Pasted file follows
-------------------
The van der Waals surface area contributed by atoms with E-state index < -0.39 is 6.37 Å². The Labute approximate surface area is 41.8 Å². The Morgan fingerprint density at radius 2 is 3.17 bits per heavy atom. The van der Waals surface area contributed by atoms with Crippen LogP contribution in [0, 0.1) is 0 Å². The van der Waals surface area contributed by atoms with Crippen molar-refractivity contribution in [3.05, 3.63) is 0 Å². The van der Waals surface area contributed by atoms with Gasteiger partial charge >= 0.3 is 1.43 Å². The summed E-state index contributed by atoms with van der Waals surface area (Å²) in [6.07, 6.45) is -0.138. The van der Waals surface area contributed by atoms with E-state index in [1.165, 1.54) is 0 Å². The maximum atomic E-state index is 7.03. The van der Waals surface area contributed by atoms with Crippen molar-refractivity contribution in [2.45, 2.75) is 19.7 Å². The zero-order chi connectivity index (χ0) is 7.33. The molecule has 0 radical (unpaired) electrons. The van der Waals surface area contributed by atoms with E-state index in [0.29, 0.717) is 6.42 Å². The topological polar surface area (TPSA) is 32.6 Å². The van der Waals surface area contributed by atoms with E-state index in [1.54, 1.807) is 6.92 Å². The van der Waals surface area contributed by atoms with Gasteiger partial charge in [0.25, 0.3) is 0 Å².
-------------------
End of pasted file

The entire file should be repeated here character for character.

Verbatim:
The van der Waals surface area contributed by atoms with E-state index < -0.39 is 6.37 Å². The Labute approximate surface area is 41.8 Å². The Morgan fingerprint density at radius 2 is 3.17 bits per heavy atom. The van der Waals surface area contributed by atoms with Crippen LogP contribution in [0, 0.1) is 0 Å². The van der Waals surface area contributed by atoms with Crippen molar-refractivity contribution in [3.05, 3.63) is 0 Å². The van der Waals surface area contributed by atoms with Gasteiger partial charge >= 0.3 is 1.43 Å². The summed E-state index contributed by atoms with van der Waals surface area (Å²) in [6.07, 6.45) is -0.138. The van der Waals surface area contributed by atoms with E-state index in [1.165, 1.54) is 0 Å². The maximum atomic E-state index is 7.03. The van der Waals surface area contributed by atoms with Crippen molar-refractivity contribution in [2.45, 2.75) is 19.7 Å². The zero-order chi connectivity index (χ0) is 7.33. The molecule has 0 radical (unpaired) electrons. The van der Waals surface area contributed by atoms with E-state index in [0.29, 0.717) is 6.42 Å². The topological polar surface area (TPSA) is 32.6 Å². The van der Waals surface area contributed by atoms with E-state index in [1.54, 1.807) is 6.92 Å². The van der Waals surface area contributed by atoms with Gasteiger partial charge in [0.25, 0.3) is 0 Å².